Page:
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New Books Network Interview: Louise Hare

A young African American woman holding a microphone, seen against an urban background. Another woman lies on her side, positioned against a pavement. Cover of Harlem after Midnight by Louise Hare

A little over a year ago, I hosted a written Q&A with Louise Hare about her first Canary Club mystery, Miss Aldridge Regrets. You can find that conversation, if you’re interested, on my former blog site. This year, I had the pleasure of conducting a New Books Network interview about the second book, Harlem after Midnight, which came out from Berkley on August 29 of this year.

These are fast-paced, immersive mystery novels set in 1936, first in London and on the RMS Queen Mary as it travels between Britain and the United States, then in New York City—primarily Harlem, because Lena Aldridge, the heroine, is a biracial jazz singer. But each of them also features an unusual structure, which as a novelist I found particularly interesting. In Miss Aldridge Regrets, the first person we meet is the murderer (unnamed, of course), who then updates us throughout the book. The second juggles three separate timelines, keeping us wondering about both Lena’s fate and how these three streams will in the end intersect. It’s all very well done, ramping up the tension and keeping readers wondering until the very end.

As always, the rest of this post comes from New Books in Historical Fiction.

After a tumultuous journey across the Atlantic (detailed in last year’s Miss Aldridge Regrets), Lena Aldridge has reached New York City only to discover that the Broadway show that lured her away from London will not run. While waiting to board a ship home, she accepts an invitation to stay with the Linfields, longtime friends of Will Goodman, the musician Lena came to trust on the passage over. She hopes to learn more about Will and explore the possibilities of a warmer relationship—although his job on the Queen Mary means, Lena assumes, that they can never be together as a couple. She also seeks to find out more about her own father, who died less than a year before this novel opens in 1936 but originally hailed from New York—or so he told Lena.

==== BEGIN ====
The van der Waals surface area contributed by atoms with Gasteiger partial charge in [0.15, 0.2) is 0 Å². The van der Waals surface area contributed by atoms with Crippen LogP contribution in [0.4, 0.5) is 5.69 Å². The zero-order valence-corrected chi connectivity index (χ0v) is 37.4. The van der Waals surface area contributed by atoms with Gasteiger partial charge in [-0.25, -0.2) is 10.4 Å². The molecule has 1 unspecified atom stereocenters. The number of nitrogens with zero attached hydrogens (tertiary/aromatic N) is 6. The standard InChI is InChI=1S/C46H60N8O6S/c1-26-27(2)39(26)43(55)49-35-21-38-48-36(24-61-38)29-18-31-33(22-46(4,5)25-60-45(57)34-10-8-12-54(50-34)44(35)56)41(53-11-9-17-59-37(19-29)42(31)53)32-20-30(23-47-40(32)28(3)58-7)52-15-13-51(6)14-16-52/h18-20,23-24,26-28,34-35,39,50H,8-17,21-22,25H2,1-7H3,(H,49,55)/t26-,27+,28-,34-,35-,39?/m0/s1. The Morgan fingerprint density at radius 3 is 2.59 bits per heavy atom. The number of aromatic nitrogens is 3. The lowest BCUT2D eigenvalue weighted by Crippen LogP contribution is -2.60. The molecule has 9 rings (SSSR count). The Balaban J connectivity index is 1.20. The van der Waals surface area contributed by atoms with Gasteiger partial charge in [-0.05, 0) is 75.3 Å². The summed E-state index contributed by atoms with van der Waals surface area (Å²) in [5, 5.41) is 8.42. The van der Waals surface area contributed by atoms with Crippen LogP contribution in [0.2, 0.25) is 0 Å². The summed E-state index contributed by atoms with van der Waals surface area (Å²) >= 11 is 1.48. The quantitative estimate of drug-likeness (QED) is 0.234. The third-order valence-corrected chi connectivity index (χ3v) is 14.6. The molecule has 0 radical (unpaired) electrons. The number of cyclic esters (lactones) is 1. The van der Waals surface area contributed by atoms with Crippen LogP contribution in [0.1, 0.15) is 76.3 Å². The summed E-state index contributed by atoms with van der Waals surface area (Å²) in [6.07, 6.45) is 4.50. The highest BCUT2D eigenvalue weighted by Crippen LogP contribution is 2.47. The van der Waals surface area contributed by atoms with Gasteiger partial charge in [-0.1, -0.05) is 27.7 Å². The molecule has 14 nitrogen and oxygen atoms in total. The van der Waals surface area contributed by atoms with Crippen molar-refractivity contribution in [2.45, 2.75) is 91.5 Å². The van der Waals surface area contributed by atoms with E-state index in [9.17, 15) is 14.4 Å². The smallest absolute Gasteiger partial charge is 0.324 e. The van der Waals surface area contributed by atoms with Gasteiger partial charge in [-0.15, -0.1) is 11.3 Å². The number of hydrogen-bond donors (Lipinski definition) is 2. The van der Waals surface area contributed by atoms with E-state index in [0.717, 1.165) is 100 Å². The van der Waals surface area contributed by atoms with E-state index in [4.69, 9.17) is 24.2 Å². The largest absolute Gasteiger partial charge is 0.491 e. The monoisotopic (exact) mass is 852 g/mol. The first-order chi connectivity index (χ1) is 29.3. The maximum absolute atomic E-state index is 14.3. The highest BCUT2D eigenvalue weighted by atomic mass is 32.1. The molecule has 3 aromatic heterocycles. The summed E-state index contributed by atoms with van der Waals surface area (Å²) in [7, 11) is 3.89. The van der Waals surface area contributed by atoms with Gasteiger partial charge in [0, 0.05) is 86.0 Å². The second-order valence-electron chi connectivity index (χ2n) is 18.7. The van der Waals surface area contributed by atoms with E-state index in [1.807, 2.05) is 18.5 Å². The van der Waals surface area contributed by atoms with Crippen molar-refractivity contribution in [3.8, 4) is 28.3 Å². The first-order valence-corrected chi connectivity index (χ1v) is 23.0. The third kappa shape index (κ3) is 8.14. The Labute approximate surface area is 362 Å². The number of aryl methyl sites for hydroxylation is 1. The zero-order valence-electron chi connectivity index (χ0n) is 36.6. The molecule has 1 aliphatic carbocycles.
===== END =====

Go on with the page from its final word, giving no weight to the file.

Three African American women in 1920s style outdoor clothing, against a city background

As this main narrative unfolds, it is interspersed with two others. One involves a woman who falls from a third-story window in Harlem eight days after Lena’s arrival. The second, set in 1908–1909, gradually reveals the events that convinced Lena’s father, Alfred, to leave the United States without looking back.

The rapid shifts in time require a nimble reader, but each story is compelling in its own terms. And by the time we reach the end, all the loose threads have been tied up, and we eagerly wait to find out what will happen next.

Photograph of three women on a city street during the Harlem Renaissance (ca. 1925) public domain via Wikimedia Commons.


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